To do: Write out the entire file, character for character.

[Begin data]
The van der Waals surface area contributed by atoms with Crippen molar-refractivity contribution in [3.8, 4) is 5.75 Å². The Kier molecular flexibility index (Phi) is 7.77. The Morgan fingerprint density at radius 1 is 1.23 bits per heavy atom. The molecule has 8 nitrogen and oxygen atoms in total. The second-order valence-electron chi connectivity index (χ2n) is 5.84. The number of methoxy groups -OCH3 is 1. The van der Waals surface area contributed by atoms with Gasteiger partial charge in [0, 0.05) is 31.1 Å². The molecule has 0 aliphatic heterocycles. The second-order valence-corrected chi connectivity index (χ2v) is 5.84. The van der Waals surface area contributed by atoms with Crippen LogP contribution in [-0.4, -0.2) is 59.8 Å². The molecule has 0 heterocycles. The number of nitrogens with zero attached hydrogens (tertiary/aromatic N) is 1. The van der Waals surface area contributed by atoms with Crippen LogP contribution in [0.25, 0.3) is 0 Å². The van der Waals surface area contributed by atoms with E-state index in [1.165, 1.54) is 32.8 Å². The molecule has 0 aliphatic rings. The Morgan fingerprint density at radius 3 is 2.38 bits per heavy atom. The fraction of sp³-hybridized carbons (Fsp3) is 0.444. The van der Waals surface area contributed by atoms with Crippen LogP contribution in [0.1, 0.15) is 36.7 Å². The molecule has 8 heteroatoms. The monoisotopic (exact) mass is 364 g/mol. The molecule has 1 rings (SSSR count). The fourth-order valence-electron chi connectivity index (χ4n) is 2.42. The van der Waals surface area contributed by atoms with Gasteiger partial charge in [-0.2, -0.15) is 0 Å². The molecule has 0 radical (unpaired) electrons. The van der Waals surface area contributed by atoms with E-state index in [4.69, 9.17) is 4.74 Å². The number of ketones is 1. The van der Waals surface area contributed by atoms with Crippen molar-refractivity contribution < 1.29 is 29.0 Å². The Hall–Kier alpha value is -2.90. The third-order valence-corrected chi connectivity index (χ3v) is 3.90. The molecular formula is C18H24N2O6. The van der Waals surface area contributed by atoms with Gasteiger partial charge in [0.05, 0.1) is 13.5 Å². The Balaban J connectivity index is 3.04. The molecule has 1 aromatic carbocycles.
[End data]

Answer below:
The van der Waals surface area contributed by atoms with Crippen molar-refractivity contribution in [3.8, 4) is 5.75 Å². The Kier molecular flexibility index (Phi) is 7.77. The Morgan fingerprint density at radius 1 is 1.23 bits per heavy atom. The molecule has 8 nitrogen and oxygen atoms in total. The second-order valence-electron chi connectivity index (χ2n) is 5.84. The number of methoxy groups -OCH3 is 1. The van der Waals surface area contributed by atoms with Gasteiger partial charge in [0, 0.05) is 31.1 Å². The molecule has 0 aliphatic heterocycles. The second-order valence-corrected chi connectivity index (χ2v) is 5.84. The van der Waals surface area contributed by atoms with Crippen LogP contribution in [-0.4, -0.2) is 59.8 Å². The molecule has 0 heterocycles. The number of nitrogens with zero attached hydrogens (tertiary/aromatic N) is 1. The van der Waals surface area contributed by atoms with Crippen LogP contribution in [0.25, 0.3) is 0 Å². The van der Waals surface area contributed by atoms with E-state index in [1.165, 1.54) is 32.8 Å². The molecule has 0 aliphatic rings. The Morgan fingerprint density at radius 3 is 2.38 bits per heavy atom. The fraction of sp³-hybridized carbons (Fsp3) is 0.444. The van der Waals surface area contributed by atoms with Crippen LogP contribution in [0.1, 0.15) is 36.7 Å². The molecule has 8 heteroatoms. The monoisotopic (exact) mass is 364 g/mol. The molecule has 1 rings (SSSR count). The fourth-order valence-electron chi connectivity index (χ4n) is 2.42. The van der Waals surface area contributed by atoms with Gasteiger partial charge in [-0.2, -0.15) is 0 Å². The molecule has 0 radical (unpaired) electrons. The van der Waals surface area contributed by atoms with E-state index in [4.69, 9.17) is 4.74 Å². The number of ketones is 1. The van der Waals surface area contributed by atoms with Crippen molar-refractivity contribution < 1.29 is 29.0 Å². The Hall–Kier alpha value is -2.90. The third-order valence-corrected chi connectivity index (χ3v) is 3.90. The molecular formula is C18H24N2O6. The van der Waals surface area contributed by atoms with Gasteiger partial charge in [0.05, 0.1) is 13.5 Å². The Balaban J connectivity index is 3.04. The molecule has 1 aromatic carbocycles.